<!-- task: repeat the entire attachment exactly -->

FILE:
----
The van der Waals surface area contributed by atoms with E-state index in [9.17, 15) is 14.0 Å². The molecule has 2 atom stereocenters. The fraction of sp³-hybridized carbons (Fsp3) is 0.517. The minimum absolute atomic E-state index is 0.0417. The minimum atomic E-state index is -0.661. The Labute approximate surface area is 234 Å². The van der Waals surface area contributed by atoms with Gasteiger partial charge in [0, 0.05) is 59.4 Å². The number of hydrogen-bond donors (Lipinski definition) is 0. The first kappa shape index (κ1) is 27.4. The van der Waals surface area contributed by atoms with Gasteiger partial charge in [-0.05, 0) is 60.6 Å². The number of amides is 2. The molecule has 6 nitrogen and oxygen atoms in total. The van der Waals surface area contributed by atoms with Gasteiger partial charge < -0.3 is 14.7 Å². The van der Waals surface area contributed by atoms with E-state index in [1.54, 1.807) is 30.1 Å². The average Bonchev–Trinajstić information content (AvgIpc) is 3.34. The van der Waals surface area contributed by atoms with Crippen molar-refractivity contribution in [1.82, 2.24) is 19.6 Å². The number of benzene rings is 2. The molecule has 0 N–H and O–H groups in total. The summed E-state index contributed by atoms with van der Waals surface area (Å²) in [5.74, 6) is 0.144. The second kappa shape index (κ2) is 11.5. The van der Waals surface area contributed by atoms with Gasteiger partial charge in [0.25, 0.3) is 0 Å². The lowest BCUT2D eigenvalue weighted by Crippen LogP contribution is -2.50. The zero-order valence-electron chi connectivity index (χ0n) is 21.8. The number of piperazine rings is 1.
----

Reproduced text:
The van der Waals surface area contributed by atoms with E-state index in [9.17, 15) is 14.0 Å². The molecule has 2 atom stereocenters. The fraction of sp³-hybridized carbons (Fsp3) is 0.517. The minimum absolute atomic E-state index is 0.0417. The minimum atomic E-state index is -0.661. The Labute approximate surface area is 234 Å². The van der Waals surface area contributed by atoms with Gasteiger partial charge in [0, 0.05) is 59.4 Å². The number of hydrogen-bond donors (Lipinski definition) is 0. The first kappa shape index (κ1) is 27.4. The van der Waals surface area contributed by atoms with Gasteiger partial charge in [-0.05, 0) is 60.6 Å². The number of amides is 2. The molecule has 6 nitrogen and oxygen atoms in total. The van der Waals surface area contributed by atoms with Gasteiger partial charge < -0.3 is 14.7 Å². The van der Waals surface area contributed by atoms with E-state index in [1.54, 1.807) is 30.1 Å². The average Bonchev–Trinajstić information content (AvgIpc) is 3.34. The van der Waals surface area contributed by atoms with Crippen molar-refractivity contribution in [1.82, 2.24) is 19.6 Å². The number of benzene rings is 2. The molecule has 0 N–H and O–H groups in total. The summed E-state index contributed by atoms with van der Waals surface area (Å²) in [5.74, 6) is 0.144. The second kappa shape index (κ2) is 11.5. The van der Waals surface area contributed by atoms with Gasteiger partial charge in [0.25, 0.3) is 0 Å². The lowest BCUT2D eigenvalue weighted by Crippen LogP contribution is -2.50. The zero-order valence-electron chi connectivity index (χ0n) is 21.8. The number of piperazine rings is 1.